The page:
A bit more than twenty years ago, Joss Whedon had an idea. He was thinking about horror movies, and the cliche scene where a young girl goes into the forest to do drugs and have sex, and it subsequently eaten by a monster. Instead, Whedon thought it might be really interesting to play out that scene, but have the girl kick the monster’s ass. That idea would come to define the career of the young screenwriter, and (after the campy movie) create one of the coolest TV shows to ever exist: Buffy the Vampire Slayer.
Even the name sounds silly. “Buffy the Vampire Slayer?” The show about Buffy Summers, high school student and also the Chosen One, who is destined to destroy the vampires and protect the world. It should be the kind of goofy comedy that lasts for a season and then is fondly remembered in poorly attended panels at comic book conventions. Instead, Whedon and his writing team created a living, breathing world full of interesting, flawed characters that was still desperately funny, but had the heart and the darkness to carry it through.
In the twenty years since it aired, Buffy has had an incredible impact on modern media. A hundred sassy, supernatural and female led clones popped up on TV afterwards, including some gems like Dark Angel and occasionally Charmed. But none of them came close to the emotional impact of characters like Willow, Xander, Angel and Spike. Over the course of seven seasons of the show, we saw heroes fall, villains get redeemed, and love stories come and go in a mature, adult way that was so unusual for shows of that time. Buffy was lighthearted, sure, but without the kind of storytelling it pioneered we may never have gotten shows like Game of Thrones.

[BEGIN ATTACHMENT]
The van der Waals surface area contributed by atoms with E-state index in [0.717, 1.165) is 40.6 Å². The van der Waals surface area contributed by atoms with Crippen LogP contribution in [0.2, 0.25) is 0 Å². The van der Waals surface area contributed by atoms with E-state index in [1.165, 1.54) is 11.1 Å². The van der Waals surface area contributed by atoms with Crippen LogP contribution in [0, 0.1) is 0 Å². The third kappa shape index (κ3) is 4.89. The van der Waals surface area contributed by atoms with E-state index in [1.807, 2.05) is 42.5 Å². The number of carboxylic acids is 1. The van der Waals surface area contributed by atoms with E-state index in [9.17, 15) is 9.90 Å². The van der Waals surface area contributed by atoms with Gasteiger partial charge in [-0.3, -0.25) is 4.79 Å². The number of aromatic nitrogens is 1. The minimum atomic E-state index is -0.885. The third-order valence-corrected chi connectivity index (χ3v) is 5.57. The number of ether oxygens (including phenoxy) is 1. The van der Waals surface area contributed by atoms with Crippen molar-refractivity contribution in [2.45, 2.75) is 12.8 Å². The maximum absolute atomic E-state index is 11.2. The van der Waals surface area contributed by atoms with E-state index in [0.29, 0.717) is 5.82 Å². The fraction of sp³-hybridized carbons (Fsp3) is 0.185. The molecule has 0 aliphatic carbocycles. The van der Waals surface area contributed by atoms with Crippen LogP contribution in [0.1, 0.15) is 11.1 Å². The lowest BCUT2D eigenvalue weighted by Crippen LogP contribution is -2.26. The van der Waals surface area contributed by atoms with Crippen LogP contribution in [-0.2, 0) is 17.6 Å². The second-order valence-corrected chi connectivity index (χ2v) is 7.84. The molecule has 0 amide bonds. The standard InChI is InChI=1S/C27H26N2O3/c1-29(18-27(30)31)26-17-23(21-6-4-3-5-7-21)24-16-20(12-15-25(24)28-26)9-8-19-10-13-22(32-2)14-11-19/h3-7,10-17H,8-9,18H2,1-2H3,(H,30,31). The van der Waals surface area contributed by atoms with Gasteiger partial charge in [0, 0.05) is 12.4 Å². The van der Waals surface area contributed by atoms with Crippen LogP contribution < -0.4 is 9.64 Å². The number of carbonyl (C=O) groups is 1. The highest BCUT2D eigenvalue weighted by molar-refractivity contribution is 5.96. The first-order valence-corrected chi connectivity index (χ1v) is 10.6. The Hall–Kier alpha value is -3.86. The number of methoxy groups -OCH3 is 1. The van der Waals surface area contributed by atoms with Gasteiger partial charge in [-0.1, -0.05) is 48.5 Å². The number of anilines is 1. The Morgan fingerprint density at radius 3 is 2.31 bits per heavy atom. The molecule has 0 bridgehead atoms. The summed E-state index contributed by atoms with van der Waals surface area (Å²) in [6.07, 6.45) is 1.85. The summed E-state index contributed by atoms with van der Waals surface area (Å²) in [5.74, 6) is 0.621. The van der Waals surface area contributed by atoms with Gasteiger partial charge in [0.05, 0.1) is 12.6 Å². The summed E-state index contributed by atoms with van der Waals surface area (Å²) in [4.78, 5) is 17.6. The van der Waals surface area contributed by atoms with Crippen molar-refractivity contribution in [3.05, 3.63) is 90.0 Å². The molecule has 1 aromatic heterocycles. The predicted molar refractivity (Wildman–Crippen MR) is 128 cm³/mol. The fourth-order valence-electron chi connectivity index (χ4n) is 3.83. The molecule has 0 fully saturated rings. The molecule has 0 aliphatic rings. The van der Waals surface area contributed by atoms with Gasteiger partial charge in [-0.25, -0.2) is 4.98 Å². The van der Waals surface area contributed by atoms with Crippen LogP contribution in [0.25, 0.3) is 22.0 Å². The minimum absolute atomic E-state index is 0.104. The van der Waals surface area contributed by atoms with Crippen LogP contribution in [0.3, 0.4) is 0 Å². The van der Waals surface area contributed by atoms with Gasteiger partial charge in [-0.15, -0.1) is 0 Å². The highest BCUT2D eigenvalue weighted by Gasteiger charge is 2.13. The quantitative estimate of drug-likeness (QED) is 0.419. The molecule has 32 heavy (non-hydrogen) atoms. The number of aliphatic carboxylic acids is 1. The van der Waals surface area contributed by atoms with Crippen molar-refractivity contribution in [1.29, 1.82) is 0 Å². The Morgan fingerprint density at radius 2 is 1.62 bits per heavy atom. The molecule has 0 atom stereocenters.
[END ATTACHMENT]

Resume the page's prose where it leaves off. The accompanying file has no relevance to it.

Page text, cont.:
But maybe more important than all of that was the effect Buffy had on female heroes in pop culture. It had been at least twenty years since Wonder Woman had graced our screens, and while Xena had been kicking ass for two years, Buffy Summer grabbed hold of pop culture and didn’t let go. I mentioned earlier the amount of shows that suddenly came to our screens with female leads that kicked ass and didn’t wait for the men in their lives to save them. That’s all due to the huge popularity of Buffy, which made marketing executives suddenly look around and say, “Oh, people like action shows with female leads? We never would have guessed!”
As we look back on the last twenty years, Buffy the Vampire Slayer has left an indelible mark on pop culture, and we owe the show a debt of gratitude. It’s still one of our favorites – go back and grab a DVD set, the outfits are dated but the show holds up in almost every way. (Except for most of Season 6. Just avoid that.)
So thank you, to the cast and crew and everyone who put their hearts onto the screen and came up with such a wonderful show. I can’t believe it’s been twenty years.
My favorite Buffy episode has to still be Season 3’s The Zeppo, where the entire episode focuses on poor, poor Xander’s B-plot. What’s your favorite Buffy memory? Let us know in the comments.